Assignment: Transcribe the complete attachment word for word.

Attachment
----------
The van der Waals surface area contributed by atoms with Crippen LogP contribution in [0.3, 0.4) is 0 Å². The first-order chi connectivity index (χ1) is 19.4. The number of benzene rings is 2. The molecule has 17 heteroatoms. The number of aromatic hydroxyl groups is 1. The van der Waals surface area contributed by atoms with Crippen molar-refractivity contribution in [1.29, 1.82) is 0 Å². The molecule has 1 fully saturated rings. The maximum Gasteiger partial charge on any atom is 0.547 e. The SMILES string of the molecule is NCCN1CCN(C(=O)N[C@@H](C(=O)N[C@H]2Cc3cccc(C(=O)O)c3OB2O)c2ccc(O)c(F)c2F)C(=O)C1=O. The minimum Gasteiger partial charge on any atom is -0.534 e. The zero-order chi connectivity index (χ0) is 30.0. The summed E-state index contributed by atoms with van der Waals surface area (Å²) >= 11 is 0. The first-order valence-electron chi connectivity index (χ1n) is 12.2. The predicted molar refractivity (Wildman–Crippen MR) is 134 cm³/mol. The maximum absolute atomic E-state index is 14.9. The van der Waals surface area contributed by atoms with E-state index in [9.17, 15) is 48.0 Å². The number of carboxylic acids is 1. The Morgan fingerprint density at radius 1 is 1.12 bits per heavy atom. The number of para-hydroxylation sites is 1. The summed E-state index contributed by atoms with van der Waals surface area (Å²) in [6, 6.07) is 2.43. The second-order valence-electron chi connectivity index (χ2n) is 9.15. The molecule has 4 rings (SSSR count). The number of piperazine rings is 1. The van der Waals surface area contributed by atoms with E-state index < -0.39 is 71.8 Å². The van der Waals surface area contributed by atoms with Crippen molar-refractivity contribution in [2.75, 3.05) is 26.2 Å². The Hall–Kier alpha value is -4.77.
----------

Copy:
The van der Waals surface area contributed by atoms with Crippen LogP contribution in [0.3, 0.4) is 0 Å². The first-order chi connectivity index (χ1) is 19.4. The number of benzene rings is 2. The molecule has 17 heteroatoms. The number of aromatic hydroxyl groups is 1. The van der Waals surface area contributed by atoms with Crippen molar-refractivity contribution in [1.29, 1.82) is 0 Å². The molecule has 1 fully saturated rings. The maximum Gasteiger partial charge on any atom is 0.547 e. The SMILES string of the molecule is NCCN1CCN(C(=O)N[C@@H](C(=O)N[C@H]2Cc3cccc(C(=O)O)c3OB2O)c2ccc(O)c(F)c2F)C(=O)C1=O. The minimum Gasteiger partial charge on any atom is -0.534 e. The zero-order chi connectivity index (χ0) is 30.0. The summed E-state index contributed by atoms with van der Waals surface area (Å²) >= 11 is 0. The first-order valence-electron chi connectivity index (χ1n) is 12.2. The predicted molar refractivity (Wildman–Crippen MR) is 134 cm³/mol. The maximum absolute atomic E-state index is 14.9. The van der Waals surface area contributed by atoms with E-state index in [9.17, 15) is 48.0 Å². The number of carboxylic acids is 1. The Morgan fingerprint density at radius 1 is 1.12 bits per heavy atom. The number of para-hydroxylation sites is 1. The summed E-state index contributed by atoms with van der Waals surface area (Å²) in [6, 6.07) is 2.43. The second-order valence-electron chi connectivity index (χ2n) is 9.15. The molecule has 4 rings (SSSR count). The number of piperazine rings is 1. The van der Waals surface area contributed by atoms with E-state index < -0.39 is 71.8 Å². The van der Waals surface area contributed by atoms with Crippen molar-refractivity contribution in [2.75, 3.05) is 26.2 Å². The Hall–Kier alpha value is -4.77.